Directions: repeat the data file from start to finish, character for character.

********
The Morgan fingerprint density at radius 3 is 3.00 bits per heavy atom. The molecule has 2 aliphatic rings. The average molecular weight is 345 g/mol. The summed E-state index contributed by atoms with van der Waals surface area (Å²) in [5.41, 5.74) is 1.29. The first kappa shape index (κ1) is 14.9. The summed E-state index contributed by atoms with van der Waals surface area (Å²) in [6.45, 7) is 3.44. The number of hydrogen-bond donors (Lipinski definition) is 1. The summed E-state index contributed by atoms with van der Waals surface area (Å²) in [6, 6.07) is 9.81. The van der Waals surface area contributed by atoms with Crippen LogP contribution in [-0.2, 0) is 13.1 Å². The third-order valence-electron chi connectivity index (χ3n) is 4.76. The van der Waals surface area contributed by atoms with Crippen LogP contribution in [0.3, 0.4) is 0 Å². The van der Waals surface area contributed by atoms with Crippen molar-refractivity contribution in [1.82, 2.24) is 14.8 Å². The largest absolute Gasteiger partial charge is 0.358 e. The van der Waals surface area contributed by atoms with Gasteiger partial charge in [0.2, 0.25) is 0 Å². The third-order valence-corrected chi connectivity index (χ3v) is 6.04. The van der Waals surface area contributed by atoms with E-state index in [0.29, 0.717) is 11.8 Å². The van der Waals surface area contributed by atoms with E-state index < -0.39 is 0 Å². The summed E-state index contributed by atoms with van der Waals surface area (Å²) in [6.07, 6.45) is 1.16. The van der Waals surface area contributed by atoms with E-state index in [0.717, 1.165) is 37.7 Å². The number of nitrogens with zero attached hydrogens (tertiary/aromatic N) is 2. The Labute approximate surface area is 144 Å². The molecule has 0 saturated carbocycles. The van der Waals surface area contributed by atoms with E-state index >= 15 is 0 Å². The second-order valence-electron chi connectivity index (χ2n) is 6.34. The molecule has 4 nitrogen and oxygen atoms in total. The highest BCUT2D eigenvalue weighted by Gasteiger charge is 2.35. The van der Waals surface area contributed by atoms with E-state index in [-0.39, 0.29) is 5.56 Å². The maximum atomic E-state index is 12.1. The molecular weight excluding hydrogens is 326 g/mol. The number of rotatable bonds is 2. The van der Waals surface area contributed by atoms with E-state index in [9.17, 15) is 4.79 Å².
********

The Morgan fingerprint density at radius 3 is 3.00 bits per heavy atom. The molecule has 2 aliphatic rings. The average molecular weight is 345 g/mol. The summed E-state index contributed by atoms with van der Waals surface area (Å²) in [5.41, 5.74) is 1.29. The first kappa shape index (κ1) is 14.9. The summed E-state index contributed by atoms with van der Waals surface area (Å²) in [6.45, 7) is 3.44. The number of hydrogen-bond donors (Lipinski definition) is 1. The summed E-state index contributed by atoms with van der Waals surface area (Å²) in [6, 6.07) is 9.81. The van der Waals surface area contributed by atoms with Crippen LogP contribution in [-0.2, 0) is 13.1 Å². The third-order valence-electron chi connectivity index (χ3n) is 4.76. The van der Waals surface area contributed by atoms with Crippen LogP contribution in [0.3, 0.4) is 0 Å². The van der Waals surface area contributed by atoms with Crippen molar-refractivity contribution in [1.82, 2.24) is 14.8 Å². The largest absolute Gasteiger partial charge is 0.358 e. The van der Waals surface area contributed by atoms with Gasteiger partial charge in [0.2, 0.25) is 0 Å². The third-order valence-corrected chi connectivity index (χ3v) is 6.04. The van der Waals surface area contributed by atoms with E-state index in [0.29, 0.717) is 11.8 Å². The van der Waals surface area contributed by atoms with E-state index < -0.39 is 0 Å². The summed E-state index contributed by atoms with van der Waals surface area (Å²) in [6.07, 6.45) is 1.16. The van der Waals surface area contributed by atoms with E-state index in [0.717, 1.165) is 37.7 Å². The number of nitrogens with zero attached hydrogens (tertiary/aromatic N) is 2. The Labute approximate surface area is 144 Å². The molecule has 0 saturated carbocycles. The van der Waals surface area contributed by atoms with E-state index >= 15 is 0 Å². The second-order valence-electron chi connectivity index (χ2n) is 6.34. The molecule has 4 nitrogen and oxygen atoms in total. The highest BCUT2D eigenvalue weighted by Gasteiger charge is 2.35. The van der Waals surface area contributed by atoms with E-state index in [-0.39, 0.29) is 5.56 Å². The maximum atomic E-state index is 12.1. The molecular weight excluding hydrogens is 326 g/mol. The number of rotatable bonds is 2. The van der Waals surface area contributed by atoms with E-state index in [9.17, 15) is 4.79 Å².